54
54
Attributed to Santi Buglioni (1494-1576) 
Italian, Florence, circa 1530-1560
BUST OF CHRIST THE REDEEMER
JUMP TO LOT
54
Attributed to Santi Buglioni (1494-1576) 
Italian, Florence, circa 1530-1560
BUST OF CHRIST THE REDEEMER
JUMP TO LOT

Details & Cataloguing

Old Master Sculpture & Works of Art

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Attributed to Santi Buglioni (1494-1576) 
Italian, Florence, circa 1530-1560
BUST OF CHRIST THE REDEEMER
partially glazed and polychromed terracotta
58 by 58cm., 22¾ by 22¾in. 
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Catalogue Note

Busts of Christ the Redeemer of the present type became popular between the thirteenth and fourteenth century in Rome. The model then became very successful in Renaissance Florence between the fifteenth and the early sixteenth century. Sculptors such as Verrocchio, Pietro Torrigiani and Agnolo di Pollo executed models in terracotta and stucco, and the workshops of Andrea and Giovanni della Robbia produced several versions in their trademark glazed terracotta. 

The present bust, however, has some unique features which set it apart from the previously mentioned models, which were often produced through casts. The tapering of the waist and underneath the arms on the present bust is a move away from the more 'pyramidal' shaped busts produced by the workshops of Verrocchio and others, and the carefully delineated hair and full beard, together with the calm and pensive expression, all point towards the present bust being a later, rarer example, illustrating a sixteenth-century classicism. A further indication for a dating towards the mid-16th century is the partial polychromy on the bust - this later innovation in the Florentine glazed terracottas was first introduced by Girolamo della Robbia, third generation of della Robbia sculptors, in order to enhance the picturesque quality and the naturalism of the terracottas, moving away from the traditional white-blue colour scheme (Gentilini, op. cit. p. 298).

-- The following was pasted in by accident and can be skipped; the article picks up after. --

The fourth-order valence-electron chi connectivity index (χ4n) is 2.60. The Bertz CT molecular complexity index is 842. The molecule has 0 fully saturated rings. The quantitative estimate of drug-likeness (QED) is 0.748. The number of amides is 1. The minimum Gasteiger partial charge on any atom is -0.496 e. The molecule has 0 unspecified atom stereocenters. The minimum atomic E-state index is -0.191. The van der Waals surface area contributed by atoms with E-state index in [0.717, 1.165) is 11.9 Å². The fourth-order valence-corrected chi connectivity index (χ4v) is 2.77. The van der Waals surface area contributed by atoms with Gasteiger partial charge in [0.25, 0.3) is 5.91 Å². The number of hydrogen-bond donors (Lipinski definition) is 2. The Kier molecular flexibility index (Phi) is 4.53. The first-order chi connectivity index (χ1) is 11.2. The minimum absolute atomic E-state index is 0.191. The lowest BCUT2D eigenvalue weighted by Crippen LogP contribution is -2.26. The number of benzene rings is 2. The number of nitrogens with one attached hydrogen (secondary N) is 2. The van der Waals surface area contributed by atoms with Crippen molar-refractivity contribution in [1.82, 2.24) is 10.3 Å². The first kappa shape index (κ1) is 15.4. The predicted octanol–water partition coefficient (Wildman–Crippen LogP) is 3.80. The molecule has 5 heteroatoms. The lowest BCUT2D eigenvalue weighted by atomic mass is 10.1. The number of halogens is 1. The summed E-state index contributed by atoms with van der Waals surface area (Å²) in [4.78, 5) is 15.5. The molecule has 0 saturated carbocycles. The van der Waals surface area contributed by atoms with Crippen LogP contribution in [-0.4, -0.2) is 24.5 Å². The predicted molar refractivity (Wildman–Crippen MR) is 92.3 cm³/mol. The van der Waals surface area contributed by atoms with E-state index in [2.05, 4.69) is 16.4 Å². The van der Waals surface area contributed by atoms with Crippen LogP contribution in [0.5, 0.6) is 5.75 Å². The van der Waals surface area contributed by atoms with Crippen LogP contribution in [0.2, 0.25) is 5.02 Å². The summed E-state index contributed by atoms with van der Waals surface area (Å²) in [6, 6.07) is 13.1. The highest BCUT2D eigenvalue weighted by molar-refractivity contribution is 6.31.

Based on these characteristics, Professor Gentilini has attributed the Redeemer to Santi Buglioni. Santi, the successor and heir of Benedetto Buglioni, changed his output from his master's more traditional glazed earthenware to a more ambitious Mannerism as soon as he established himself as an independent artist (Marquand, op. cit. p. xxxvii). One of the ambitious projects he worked on was the frieze of the Deeds of Mercy for the Ospedale del Ceppo in Pistoia, which shows figures with similar partial glazing - the skin and hair carefully left in the neutral terracotta colour. In his expertise, Gentilini further highlights the similarity in the prominent features of both the present bust and the figures on the frieze - particularly "the nose and the eye-sockets, [...] the sculptural depth of the lips and forehead and the exuberant flow of the beard and hair, outlined with deep and quick strokes of the stick or spatula." Compare further to figures of Saint Francis and Duns Scotus, which show similar partial polychromy and pronounced features, illustrated in Gentilini (ed., op. cit, cat. nos. VI.12 and VI.13). The present bust is part of a small group of very high quality Redeemer busts, with vivid detailing and expressive colours. 

An expertise by Professor Giancarlo Gentilini is available from the department upon request

RELATED LITERATURE
A. Marquand, Benedetto and Santi Buglioni, Princeton, 1921; G. Gentilini, I Della Robbia e l'"arte nuova" della scultura invetriata, Fiesole, 1998, cat. nos. VI.12 and VI.13, p. 298

Old Master Sculpture & Works of Art

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London